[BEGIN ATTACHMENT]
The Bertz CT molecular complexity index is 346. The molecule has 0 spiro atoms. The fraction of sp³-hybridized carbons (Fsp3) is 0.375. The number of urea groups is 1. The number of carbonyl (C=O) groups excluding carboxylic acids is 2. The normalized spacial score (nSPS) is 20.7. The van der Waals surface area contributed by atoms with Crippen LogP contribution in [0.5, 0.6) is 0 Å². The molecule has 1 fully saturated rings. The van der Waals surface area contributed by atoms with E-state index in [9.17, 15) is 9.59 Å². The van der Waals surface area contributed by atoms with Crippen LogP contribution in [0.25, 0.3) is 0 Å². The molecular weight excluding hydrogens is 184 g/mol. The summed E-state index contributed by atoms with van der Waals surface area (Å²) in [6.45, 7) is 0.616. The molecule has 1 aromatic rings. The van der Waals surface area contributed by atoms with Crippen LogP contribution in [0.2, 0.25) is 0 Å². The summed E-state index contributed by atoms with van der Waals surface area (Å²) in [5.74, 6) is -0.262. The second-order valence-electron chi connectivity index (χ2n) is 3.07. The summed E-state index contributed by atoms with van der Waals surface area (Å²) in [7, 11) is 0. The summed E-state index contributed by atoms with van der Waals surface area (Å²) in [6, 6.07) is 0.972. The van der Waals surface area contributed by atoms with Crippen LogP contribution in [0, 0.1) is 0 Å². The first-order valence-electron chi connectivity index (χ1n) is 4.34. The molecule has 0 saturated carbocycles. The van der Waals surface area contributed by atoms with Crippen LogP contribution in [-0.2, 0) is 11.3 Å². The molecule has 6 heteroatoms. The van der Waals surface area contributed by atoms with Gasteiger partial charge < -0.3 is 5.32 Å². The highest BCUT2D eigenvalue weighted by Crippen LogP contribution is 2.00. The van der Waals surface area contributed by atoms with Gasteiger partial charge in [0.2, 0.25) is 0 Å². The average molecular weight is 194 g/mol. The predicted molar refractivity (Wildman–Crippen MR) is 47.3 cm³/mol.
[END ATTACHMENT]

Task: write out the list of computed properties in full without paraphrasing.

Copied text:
The Bertz CT molecular complexity index is 346. The molecule has 0 spiro atoms. The fraction of sp³-hybridized carbons (Fsp3) is 0.375. The number of urea groups is 1. The number of carbonyl (C=O) groups excluding carboxylic acids is 2. The normalized spacial score (nSPS) is 20.7. The van der Waals surface area contributed by atoms with Crippen LogP contribution in [0.5, 0.6) is 0 Å². The molecule has 1 fully saturated rings. The van der Waals surface area contributed by atoms with E-state index in [9.17, 15) is 9.59 Å². The van der Waals surface area contributed by atoms with Crippen LogP contribution in [0.25, 0.3) is 0 Å². The molecular weight excluding hydrogens is 184 g/mol. The summed E-state index contributed by atoms with van der Waals surface area (Å²) in [6.45, 7) is 0.616. The molecule has 1 aromatic rings. The van der Waals surface area contributed by atoms with Crippen LogP contribution in [0.2, 0.25) is 0 Å². The summed E-state index contributed by atoms with van der Waals surface area (Å²) in [5.74, 6) is -0.262. The second-order valence-electron chi connectivity index (χ2n) is 3.07. The summed E-state index contributed by atoms with van der Waals surface area (Å²) in [7, 11) is 0. The summed E-state index contributed by atoms with van der Waals surface area (Å²) in [6, 6.07) is 0.972. The van der Waals surface area contributed by atoms with Crippen LogP contribution in [0, 0.1) is 0 Å². The first-order valence-electron chi connectivity index (χ1n) is 4.34. The molecule has 0 saturated carbocycles. The van der Waals surface area contributed by atoms with Crippen LogP contribution in [-0.2, 0) is 11.3 Å². The molecule has 6 heteroatoms. The van der Waals surface area contributed by atoms with Gasteiger partial charge < -0.3 is 5.32 Å². The highest BCUT2D eigenvalue weighted by Crippen LogP contribution is 2.00. The van der Waals surface area contributed by atoms with Gasteiger partial charge in [0.2, 0.25) is 0 Å². The average molecular weight is 194 g/mol. The predicted molar refractivity (Wildman–Crippen MR) is 47.3 cm³/mol.